Our Sadie was so interested in the wool she settled herself down and watched the fleece for quite a while. Perhaps she thinks she's guarding sheep!
After it dried there is still so much VM in it, I have to comb through it gently again before I dye and spin it... when i'm all done i'll be sharing that as well! This is quite a long process but it's so fun to learn and to know that I am doing this from scratch! 

Friday, January 16, 2015

The beginning of it all...

 "... And here I knitted a shawl out of yarn my daughter in law spun from alpaca yarn..."

 I turned around from what I was crocheting in my advanced crochet class in an adult school in El Cajon, CA, and what this sweet lady was holding up was a simple knitted shawl but it wasn't the shawl that caught my attention, it was the words she spoke... hand spun? Alpaca? 
My drop spindle

 I have been crocheting for a whole year and never thought about where my yarn have come from, I was just used to going to Michaels, Joann's or Walmart for my "cheap" yarn and never thought about where yarn really came from, what types of wool were out there and the different kind of fibers: Protein and Vegetable. I just wanted to finish crocheting my bohemian shawl and that was it.

 I walked over to the lady and asked if I could see her shawl, she allowed me to touch it and with that one touch, I was zapped by the fiber bug!

What I blended, spun and crocheted my first time!
 The feeling of fresh spun yarn on my fingers and seeing how "imperfect" the yarn was, it wasn't spun absolutely perfect like you would get in commercial yarn which intrigued me! So, when I got home from my class I googled, "How is yarn made?", and I was hit with different spinning techniques and history of spinning, and different items used to spin wool into yarn!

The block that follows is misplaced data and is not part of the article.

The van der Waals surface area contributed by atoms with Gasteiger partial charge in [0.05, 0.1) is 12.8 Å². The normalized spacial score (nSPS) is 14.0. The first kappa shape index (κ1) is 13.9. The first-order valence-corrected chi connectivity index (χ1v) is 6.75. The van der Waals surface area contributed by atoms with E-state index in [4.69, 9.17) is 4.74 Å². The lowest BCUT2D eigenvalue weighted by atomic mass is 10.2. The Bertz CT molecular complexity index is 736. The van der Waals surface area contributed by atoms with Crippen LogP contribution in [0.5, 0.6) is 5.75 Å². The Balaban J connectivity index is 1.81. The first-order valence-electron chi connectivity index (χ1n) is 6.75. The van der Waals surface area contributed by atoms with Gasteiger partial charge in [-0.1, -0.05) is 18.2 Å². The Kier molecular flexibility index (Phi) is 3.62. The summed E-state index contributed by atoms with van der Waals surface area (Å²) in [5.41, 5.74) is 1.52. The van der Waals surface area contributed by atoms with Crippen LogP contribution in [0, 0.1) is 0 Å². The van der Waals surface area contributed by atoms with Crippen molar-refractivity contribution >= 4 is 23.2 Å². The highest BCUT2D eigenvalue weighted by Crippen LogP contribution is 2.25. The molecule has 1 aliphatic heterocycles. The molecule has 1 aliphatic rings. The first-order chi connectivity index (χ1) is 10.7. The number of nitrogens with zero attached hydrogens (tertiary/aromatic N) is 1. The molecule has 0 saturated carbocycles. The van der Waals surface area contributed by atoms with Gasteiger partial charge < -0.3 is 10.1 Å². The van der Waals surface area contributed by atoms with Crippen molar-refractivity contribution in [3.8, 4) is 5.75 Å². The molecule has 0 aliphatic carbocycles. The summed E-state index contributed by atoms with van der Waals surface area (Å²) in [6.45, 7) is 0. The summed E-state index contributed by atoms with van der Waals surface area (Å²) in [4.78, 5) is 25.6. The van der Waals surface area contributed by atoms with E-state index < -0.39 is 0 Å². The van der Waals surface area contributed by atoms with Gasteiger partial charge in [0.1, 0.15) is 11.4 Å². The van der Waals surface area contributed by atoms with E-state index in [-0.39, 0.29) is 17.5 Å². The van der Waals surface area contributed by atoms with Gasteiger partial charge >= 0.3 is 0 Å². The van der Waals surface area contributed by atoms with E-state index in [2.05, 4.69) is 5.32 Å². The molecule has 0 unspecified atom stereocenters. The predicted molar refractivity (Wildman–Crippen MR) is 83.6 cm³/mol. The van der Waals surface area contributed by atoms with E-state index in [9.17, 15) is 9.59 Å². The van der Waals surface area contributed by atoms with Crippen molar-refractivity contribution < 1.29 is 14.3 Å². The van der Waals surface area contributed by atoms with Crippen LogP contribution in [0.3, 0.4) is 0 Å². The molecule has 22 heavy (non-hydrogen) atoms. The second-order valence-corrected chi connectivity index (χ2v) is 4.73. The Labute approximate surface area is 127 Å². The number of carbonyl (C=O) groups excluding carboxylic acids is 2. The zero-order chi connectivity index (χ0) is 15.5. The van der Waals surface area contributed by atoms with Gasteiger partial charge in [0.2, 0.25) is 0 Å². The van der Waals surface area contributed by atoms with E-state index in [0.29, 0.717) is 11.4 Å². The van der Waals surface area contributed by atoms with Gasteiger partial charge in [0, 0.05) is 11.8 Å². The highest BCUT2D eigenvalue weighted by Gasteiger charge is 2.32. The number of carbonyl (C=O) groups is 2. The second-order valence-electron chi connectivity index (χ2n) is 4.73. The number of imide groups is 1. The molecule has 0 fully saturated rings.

My class was promoting a yarn crawl, and on the list was an alpaca farm! So I asked my mama, " Mami, i'm going to an alpaca farm this week. Want to come with me?" Of course she did! 

My parents blessed me with an Ashford Kiwi 2 Spinning Wheel for Christmas 2014
 The day we arrived on this tiny farm, the smell of alpaca and fresh air was very earthy and invigorating to me! The lady who owned the farm was already teaching another person who to spin alpaca wool on a drop spindle. Right away, I rush over there and asked if my mother and I may participate, to the delight of the lady, she sat us down and began to teach us how to spin yarn.

 I was horrible at it. OH, was I HORRIBLE! But my mom and I were giggling and making fun of eachother how bad we were, and having so much fun learning! My yarn came out over twisted, and under twisted and I was spinning clockwise at one point then counter clockwise another point, the lady just shook her head and said,  "You both may need some practice.".

This is what I woke up too, Christmas Morning, 2014!!!!

My first handspun yarn!
 After that hour I decided to purchase a "beginning spinning" package for $12. It came with 2 ounces of alpaca wool and a simple drop spindle. I  took it home and never took it out of the package. I was afraid of that wool, as God is my witness I was deathly terrified of it! I was a "perfectionist" when it came to crocheting, so obviously I would be even harder on myself when it came to spinning wool into yarn that I would crochet with!!!!!